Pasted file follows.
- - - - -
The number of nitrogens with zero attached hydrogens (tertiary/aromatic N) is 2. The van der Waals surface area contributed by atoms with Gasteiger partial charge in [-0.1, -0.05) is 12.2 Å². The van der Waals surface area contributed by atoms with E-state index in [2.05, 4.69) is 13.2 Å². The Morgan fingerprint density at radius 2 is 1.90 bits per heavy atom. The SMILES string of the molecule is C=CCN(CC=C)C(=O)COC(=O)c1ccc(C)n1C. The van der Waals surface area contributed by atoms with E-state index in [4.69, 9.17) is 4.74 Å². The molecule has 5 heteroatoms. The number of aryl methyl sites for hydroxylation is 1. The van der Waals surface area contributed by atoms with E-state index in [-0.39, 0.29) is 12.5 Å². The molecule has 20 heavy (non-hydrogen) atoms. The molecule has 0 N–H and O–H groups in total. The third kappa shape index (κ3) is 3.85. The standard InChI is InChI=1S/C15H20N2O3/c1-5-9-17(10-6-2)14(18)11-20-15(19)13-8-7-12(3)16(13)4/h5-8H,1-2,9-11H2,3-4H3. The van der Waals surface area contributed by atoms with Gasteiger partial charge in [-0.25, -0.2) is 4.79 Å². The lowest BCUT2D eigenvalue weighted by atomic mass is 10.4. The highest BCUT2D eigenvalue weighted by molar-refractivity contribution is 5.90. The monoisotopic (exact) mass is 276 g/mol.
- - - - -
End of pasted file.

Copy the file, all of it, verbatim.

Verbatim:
The number of nitrogens with zero attached hydrogens (tertiary/aromatic N) is 2. The van der Waals surface area contributed by atoms with Gasteiger partial charge in [-0.1, -0.05) is 12.2 Å². The van der Waals surface area contributed by atoms with E-state index in [2.05, 4.69) is 13.2 Å². The Morgan fingerprint density at radius 2 is 1.90 bits per heavy atom. The SMILES string of the molecule is C=CCN(CC=C)C(=O)COC(=O)c1ccc(C)n1C. The van der Waals surface area contributed by atoms with E-state index in [4.69, 9.17) is 4.74 Å². The molecule has 5 heteroatoms. The number of aryl methyl sites for hydroxylation is 1. The van der Waals surface area contributed by atoms with E-state index in [-0.39, 0.29) is 12.5 Å². The molecule has 20 heavy (non-hydrogen) atoms. The molecule has 0 N–H and O–H groups in total. The third kappa shape index (κ3) is 3.85. The standard InChI is InChI=1S/C15H20N2O3/c1-5-9-17(10-6-2)14(18)11-20-15(19)13-8-7-12(3)16(13)4/h5-8H,1-2,9-11H2,3-4H3. The van der Waals surface area contributed by atoms with Gasteiger partial charge in [-0.25, -0.2) is 4.79 Å². The lowest BCUT2D eigenvalue weighted by atomic mass is 10.4. The highest BCUT2D eigenvalue weighted by molar-refractivity contribution is 5.90. The monoisotopic (exact) mass is 276 g/mol.